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Encryption Your Rights Online

CipherCloud Invokes DMCA To Block Discussions of Its Crypto System 85

Posted by timothy
from the at-least-the-letter-is-polite dept.
New submitter brennz writes "Cryptographers on StackExchange were discussing CipherCloud, using some promotional material from the same to provide detail. CipherCloud responded with a DMCA takedown request that some have characterized as abusive."
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CipherCloud Invokes DMCA To Block Discussions of Its Crypto System

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  • by Anonymous Coward on Sunday April 21, 2013 @01:25PM (#43510791)
    If you have to go to such extremes to cover up what people are saying about your product, your product must really suck.
  • Re:back up again (Score:5, Interesting)

    by Jeremiah Cornelius (137) on Sunday April 21, 2013 @02:06PM (#43511033) Homepage Journal

    There is no copyright "right" that is any equal to Human and Civil rights - including those of free speech.

    There are two broad categories I like to use in describing laws and their application. Oppressive and Protective.

    Oppressive law is mandated for the establishment and defence of Power.

    Protective law seeks the institution and restoration of Justice.

    DMCA is a prime example of oppressive law - and how tricky this distinction can be, as it masquerades itself as a measure for the protection of some natural right. In this case, the "rights" protected are - of course - merely a concession managed by the state, enacted through legislation and constitution.

  • by Opportunist (166417) on Sunday April 21, 2013 @02:59PM (#43511299)

    Allow me to let you in on a secret: A good portion of people writing "security" software don't really understand it either. You can tell when you review it. There is a fair lot of cargo cult programming going on, coupled with the use of libraries without first reviewing them or understanding their inner working or at least knowing to what degree it is self-sealing or how far you have to sanitize the input. This by itself is not yet a huge problem, as long as the libraries themselves work flawlessly, they are well and completely documented (and that documentation actually gets read) and they are being used correctly. And those things are more often than not a real problem.

    Now couple this with programmers using a lot of copy/pasting to get their programs written, often from rather dubious and not reviewed sources (you know the kind, where self proclaimed experts exchange their ideas what programming is like...), possibly copying snippets that were by no means MEANT to be secure or sanitized, and I guess I needn't go into detail.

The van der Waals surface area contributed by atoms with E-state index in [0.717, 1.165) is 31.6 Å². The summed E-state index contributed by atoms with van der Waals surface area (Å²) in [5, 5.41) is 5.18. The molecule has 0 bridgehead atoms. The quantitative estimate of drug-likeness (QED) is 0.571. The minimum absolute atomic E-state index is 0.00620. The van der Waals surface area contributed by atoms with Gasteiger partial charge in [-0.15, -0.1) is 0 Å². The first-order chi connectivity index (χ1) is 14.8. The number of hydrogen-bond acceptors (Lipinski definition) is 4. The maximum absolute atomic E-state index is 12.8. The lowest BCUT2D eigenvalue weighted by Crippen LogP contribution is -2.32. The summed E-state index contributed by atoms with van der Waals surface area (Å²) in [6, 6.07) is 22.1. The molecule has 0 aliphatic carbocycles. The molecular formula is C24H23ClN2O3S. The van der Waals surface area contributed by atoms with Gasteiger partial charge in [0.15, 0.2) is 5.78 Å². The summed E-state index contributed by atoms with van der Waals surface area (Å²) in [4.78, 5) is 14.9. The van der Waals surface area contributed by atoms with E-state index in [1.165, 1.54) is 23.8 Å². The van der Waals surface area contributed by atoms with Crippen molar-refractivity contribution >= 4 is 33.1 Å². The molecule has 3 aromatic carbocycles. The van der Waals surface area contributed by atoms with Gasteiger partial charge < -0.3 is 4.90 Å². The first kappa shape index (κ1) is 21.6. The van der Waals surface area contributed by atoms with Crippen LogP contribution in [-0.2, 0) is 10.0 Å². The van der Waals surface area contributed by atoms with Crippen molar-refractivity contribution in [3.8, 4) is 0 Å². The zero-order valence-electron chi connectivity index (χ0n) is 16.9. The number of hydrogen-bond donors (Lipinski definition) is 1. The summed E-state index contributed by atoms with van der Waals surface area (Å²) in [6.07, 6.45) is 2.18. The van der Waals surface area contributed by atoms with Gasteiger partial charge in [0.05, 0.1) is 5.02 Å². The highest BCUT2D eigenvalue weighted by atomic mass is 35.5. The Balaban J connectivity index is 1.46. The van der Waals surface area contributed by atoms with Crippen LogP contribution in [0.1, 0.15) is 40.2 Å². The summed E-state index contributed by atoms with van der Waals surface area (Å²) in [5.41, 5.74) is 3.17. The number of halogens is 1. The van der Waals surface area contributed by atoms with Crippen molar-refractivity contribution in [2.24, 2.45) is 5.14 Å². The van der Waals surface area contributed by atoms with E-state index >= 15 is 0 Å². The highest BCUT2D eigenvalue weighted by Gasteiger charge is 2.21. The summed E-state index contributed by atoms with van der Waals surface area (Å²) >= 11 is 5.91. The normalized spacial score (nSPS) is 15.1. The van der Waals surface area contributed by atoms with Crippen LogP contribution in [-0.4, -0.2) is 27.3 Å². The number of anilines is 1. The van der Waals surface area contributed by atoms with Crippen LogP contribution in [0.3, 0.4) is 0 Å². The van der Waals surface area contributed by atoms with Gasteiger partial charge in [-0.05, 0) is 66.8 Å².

• Slight nuance (Score:4, Interesting)

    by Anonymous Coward on Sunday April 21, 2013 @03:06PM (#43511333)

    Cryptographics? In a few hours I could conjure up cryptographic algorithms, which encrypt text in a way I could not decrypt myself in a 1000 years. Too bad I can never be sure that a cryptographic expert could read my encryption almost like plain text. Odds are that exactly something like that would happen.

    You have a healthy respect for cryptography, and that's good. However, I will point out that many standard crypto algorithms have test suites. If your crypto implementation yields the expected result for all the test cases, then you can be reasonably certain that your implementation is correct rather than having self-canceling bugs on encrypt/decrypt.

    However, then you have to ask yourself *why* you are reimplementing a standard crypto algorithm when there are multitudinous well-tested libraries available for such.

    Of course, this neglects implementation concerns like timing attacks, improperly secured key material, etc... which one would hope that the standardized, well-tested implementation libraries have already addressed insofar as possible.

  • Re:back up again (Score:3, Interesting)

    by analyst-cz (1386075) <analyst@centrum.cz> on Monday April 22, 2013 @04:44AM (#43513929)
    Being freelance data security consultant myself, seeing any (regardless of whether law-aligned or law-breaking) attempt to suppress discussion about security of some product/company initiated by producing/that company, it marks it as heavily suspect. This has nothing to do with the legality of the suppression act, rather with the suppression attempt itself.

    Adding CipherCloud on blacklist of non-recommended products/companies for my clients. Point. Issue closed at....

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